Graduate Courses

Graduate Course Offerings

The following classes are offered on an annual/semi-annual basis. For the latest information about a course’s status, availability, time, and prerequisites, please consult GoSOLAR.

ENGL 6510. Grant and Proposal Writing
Study and practice in grant and proposal writing in business and organizational settings.

ENGL 6521. Archival Research Methods (Cross-listed with ENG 4521)
Introduces students to archival research methods through the study of print and digital primary resources. Includes study of methodologies, methods, material conditions of archival collections, researcher positionality, and the cultural contexts of production and collection of primary materials.

ENGL 8005. Practical Grammar
This course is a practical examination of English grammar, with application to writing seminar papers, theses, and dissertations. Students will learn nomenclature, traditional methods of language analysis, and solutions for the grammatical dilemmas they face as writers.

ENGL 8100. Directed Individual Research
Specialized research projects for doctoral and advanced M.A. students. May be repeated if topics vary.

ENGL 8115. Technical Writing 
Study of scientific and technical styles; practice in various formats, including reports, proposals, instructional manuals, and professional papers.

ENGL 8120. Proseminar: Writing for Academic Publication**
Study of academic writing and publication opportunities; focus on submitting conference abstracts, book reviews, and journal articles for publication; prospectus writing for M.A. and Ph.D. theses and dissertations. Students will have the opportunity to develop and expand their research in the field in which they choose to write a thesis or dissertation. (required for MA and PhD, recommended to be taken after the first year)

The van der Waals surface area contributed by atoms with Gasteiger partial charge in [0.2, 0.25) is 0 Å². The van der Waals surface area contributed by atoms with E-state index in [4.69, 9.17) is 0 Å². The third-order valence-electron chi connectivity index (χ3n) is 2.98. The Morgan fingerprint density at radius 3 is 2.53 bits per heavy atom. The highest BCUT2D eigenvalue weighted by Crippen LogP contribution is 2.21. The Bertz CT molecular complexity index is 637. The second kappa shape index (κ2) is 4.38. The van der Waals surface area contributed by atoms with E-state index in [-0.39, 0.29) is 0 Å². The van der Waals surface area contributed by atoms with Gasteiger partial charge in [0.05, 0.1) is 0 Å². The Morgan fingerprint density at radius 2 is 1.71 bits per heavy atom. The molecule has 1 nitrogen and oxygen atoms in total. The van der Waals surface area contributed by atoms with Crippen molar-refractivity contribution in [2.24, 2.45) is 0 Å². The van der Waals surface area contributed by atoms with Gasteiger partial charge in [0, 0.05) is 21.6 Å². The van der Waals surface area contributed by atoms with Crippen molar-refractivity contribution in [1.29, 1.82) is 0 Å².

ENGL 8121. Rhetoric of Digital Media
This course will introduce current theories and practices for design and production with digital media with the goal of developing rhetorically savvy composers and critics. Covers current digital media theory, digital literacy, and theories of visual, aural, haptic, spatial, and other analysis important for digital rhetoric and composition.

ENGL 8123. Digital Media Production
This course will be production-intensive and focus on current practices in web design and other digital media design for different applications such as scholarly projects, digital pedagogy, online teaching and digital editing.

ENGL 8125. Writing and Research Methodology**
Theory and practice of reading and conducting empirical research for the study of writing. Strong emphasis on theoretical and ethical principles of research methodology important for critically reading empirical research and designing new studies. (required for MA and PhD, recommended to be taken after the first year)

ENGL 8170. Classical Rhetoric: Greek**
Historical foundations examining the theories, practices, and teaching of rhetoric from Archaic Greece through the Hellenistic Age; including nonwestern rhetoric and contemporary receptions of history. (required for MA and PhD)

ENGL 8175. Topics in Rhetoric and Composition
Focused study of a problem, question, issue, genre, or specialized subject not covered in other courses. May be repeated as topic varies.

ENGL 8180. Composition Theory** 
An introduction to the field of Composition Studies, including bibliographical resources and competing theoretical debates; the relationships of literature, rhetoric, and literacy theory to composition studies; the application of composition theory to pedagogy; and major social, political, and curricular contexts for writing. (required for MA and PhD)

ENGL 8195. Composition Pedagogy
An introduction to methods and contemporary practices for teaching writing in classroom and writing center settings; practical applications focusing on strategies for course development and assignment design, response, assessment, and reflective classroom practices.

ENGL 8900. Topics in English
Seminars are offered every semester under this general topics number and include Visual Rhetorics, Computers and Composition, and Literacy Studies, among others.

ENGL 8999. Thesis Research

ENGL 9030. Non-Thesis Individual Research
An independent study course for students who are conducting research with faculty or  preparing for comprehensive examinations at the M.A. and Ph.D. levels.

**Denotes a required course at the MA/Ph.D. level

Projected Courses

To view a list of projected courses for the next two years visit: English Graduate Course Projections